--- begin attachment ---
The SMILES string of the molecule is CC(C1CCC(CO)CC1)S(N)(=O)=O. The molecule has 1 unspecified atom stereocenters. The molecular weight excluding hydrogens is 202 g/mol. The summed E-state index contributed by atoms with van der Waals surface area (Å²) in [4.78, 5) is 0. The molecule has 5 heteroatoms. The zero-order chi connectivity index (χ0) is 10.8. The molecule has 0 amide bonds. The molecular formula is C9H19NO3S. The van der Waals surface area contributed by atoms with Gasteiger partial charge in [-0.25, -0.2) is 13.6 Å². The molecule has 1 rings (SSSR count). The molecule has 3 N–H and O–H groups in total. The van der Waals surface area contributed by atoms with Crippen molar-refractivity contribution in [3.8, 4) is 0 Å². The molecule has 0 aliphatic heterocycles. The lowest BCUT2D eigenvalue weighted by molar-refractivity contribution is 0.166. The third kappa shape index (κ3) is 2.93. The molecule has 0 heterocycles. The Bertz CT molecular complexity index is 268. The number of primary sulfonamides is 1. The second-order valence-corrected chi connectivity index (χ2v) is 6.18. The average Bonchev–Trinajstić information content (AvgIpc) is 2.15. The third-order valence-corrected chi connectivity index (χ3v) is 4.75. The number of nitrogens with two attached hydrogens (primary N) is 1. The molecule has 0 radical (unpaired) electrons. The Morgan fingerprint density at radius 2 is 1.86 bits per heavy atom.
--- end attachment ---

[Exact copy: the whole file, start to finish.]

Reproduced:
The SMILES string of the molecule is CC(C1CCC(CO)CC1)S(N)(=O)=O. The molecule has 1 unspecified atom stereocenters. The molecular weight excluding hydrogens is 202 g/mol. The summed E-state index contributed by atoms with van der Waals surface area (Å²) in [4.78, 5) is 0. The molecule has 5 heteroatoms. The zero-order chi connectivity index (χ0) is 10.8. The molecule has 0 amide bonds. The molecular formula is C9H19NO3S. The van der Waals surface area contributed by atoms with Gasteiger partial charge in [-0.25, -0.2) is 13.6 Å². The molecule has 1 rings (SSSR count). The molecule has 3 N–H and O–H groups in total. The van der Waals surface area contributed by atoms with Crippen molar-refractivity contribution in [3.8, 4) is 0 Å². The molecule has 0 aliphatic heterocycles. The lowest BCUT2D eigenvalue weighted by molar-refractivity contribution is 0.166. The third kappa shape index (κ3) is 2.93. The molecule has 0 heterocycles. The Bertz CT molecular complexity index is 268. The number of primary sulfonamides is 1. The second-order valence-corrected chi connectivity index (χ2v) is 6.18. The average Bonchev–Trinajstić information content (AvgIpc) is 2.15. The third-order valence-corrected chi connectivity index (χ3v) is 4.75. The number of nitrogens with two attached hydrogens (primary N) is 1. The molecule has 0 radical (unpaired) electrons. The Morgan fingerprint density at radius 2 is 1.86 bits per heavy atom.